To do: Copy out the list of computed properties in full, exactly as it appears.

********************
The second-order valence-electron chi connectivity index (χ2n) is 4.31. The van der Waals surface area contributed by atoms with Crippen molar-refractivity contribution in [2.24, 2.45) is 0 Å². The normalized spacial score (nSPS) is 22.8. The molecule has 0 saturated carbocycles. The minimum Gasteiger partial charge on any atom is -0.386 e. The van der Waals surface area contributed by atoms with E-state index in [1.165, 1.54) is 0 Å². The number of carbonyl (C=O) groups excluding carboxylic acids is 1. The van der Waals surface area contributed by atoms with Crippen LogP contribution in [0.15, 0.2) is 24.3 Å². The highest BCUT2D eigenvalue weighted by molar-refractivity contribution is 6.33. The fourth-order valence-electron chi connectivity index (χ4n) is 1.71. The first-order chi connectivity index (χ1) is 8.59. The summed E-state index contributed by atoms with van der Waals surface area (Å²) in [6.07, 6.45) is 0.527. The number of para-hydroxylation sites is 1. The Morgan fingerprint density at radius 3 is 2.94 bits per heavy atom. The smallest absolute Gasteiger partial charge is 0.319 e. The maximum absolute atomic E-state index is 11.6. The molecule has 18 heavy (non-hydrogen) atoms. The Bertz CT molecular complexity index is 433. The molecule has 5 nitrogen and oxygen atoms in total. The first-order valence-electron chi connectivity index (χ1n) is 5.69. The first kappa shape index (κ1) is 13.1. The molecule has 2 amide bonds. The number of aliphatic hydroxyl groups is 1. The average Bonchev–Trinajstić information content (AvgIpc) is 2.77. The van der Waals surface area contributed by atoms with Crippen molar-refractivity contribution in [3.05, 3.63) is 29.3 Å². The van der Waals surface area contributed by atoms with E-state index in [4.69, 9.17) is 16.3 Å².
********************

The second-order valence-electron chi connectivity index (χ2n) is 4.31. The van der Waals surface area contributed by atoms with Crippen molar-refractivity contribution in [2.24, 2.45) is 0 Å². The normalized spacial score (nSPS) is 22.8. The molecule has 0 saturated carbocycles. The minimum Gasteiger partial charge on any atom is -0.386 e. The van der Waals surface area contributed by atoms with E-state index in [1.165, 1.54) is 0 Å². The number of carbonyl (C=O) groups excluding carboxylic acids is 1. The van der Waals surface area contributed by atoms with Crippen LogP contribution in [0.15, 0.2) is 24.3 Å². The highest BCUT2D eigenvalue weighted by molar-refractivity contribution is 6.33. The fourth-order valence-electron chi connectivity index (χ4n) is 1.71. The first-order chi connectivity index (χ1) is 8.59. The summed E-state index contributed by atoms with van der Waals surface area (Å²) in [6.07, 6.45) is 0.527. The number of para-hydroxylation sites is 1. The Morgan fingerprint density at radius 3 is 2.94 bits per heavy atom. The smallest absolute Gasteiger partial charge is 0.319 e. The maximum absolute atomic E-state index is 11.6. The molecule has 18 heavy (non-hydrogen) atoms. The Bertz CT molecular complexity index is 433. The molecule has 5 nitrogen and oxygen atoms in total. The first-order valence-electron chi connectivity index (χ1n) is 5.69. The first kappa shape index (κ1) is 13.1. The molecule has 2 amide bonds. The number of aliphatic hydroxyl groups is 1. The average Bonchev–Trinajstić information content (AvgIpc) is 2.77. The van der Waals surface area contributed by atoms with Crippen molar-refractivity contribution in [3.05, 3.63) is 29.3 Å². The van der Waals surface area contributed by atoms with E-state index in [4.69, 9.17) is 16.3 Å².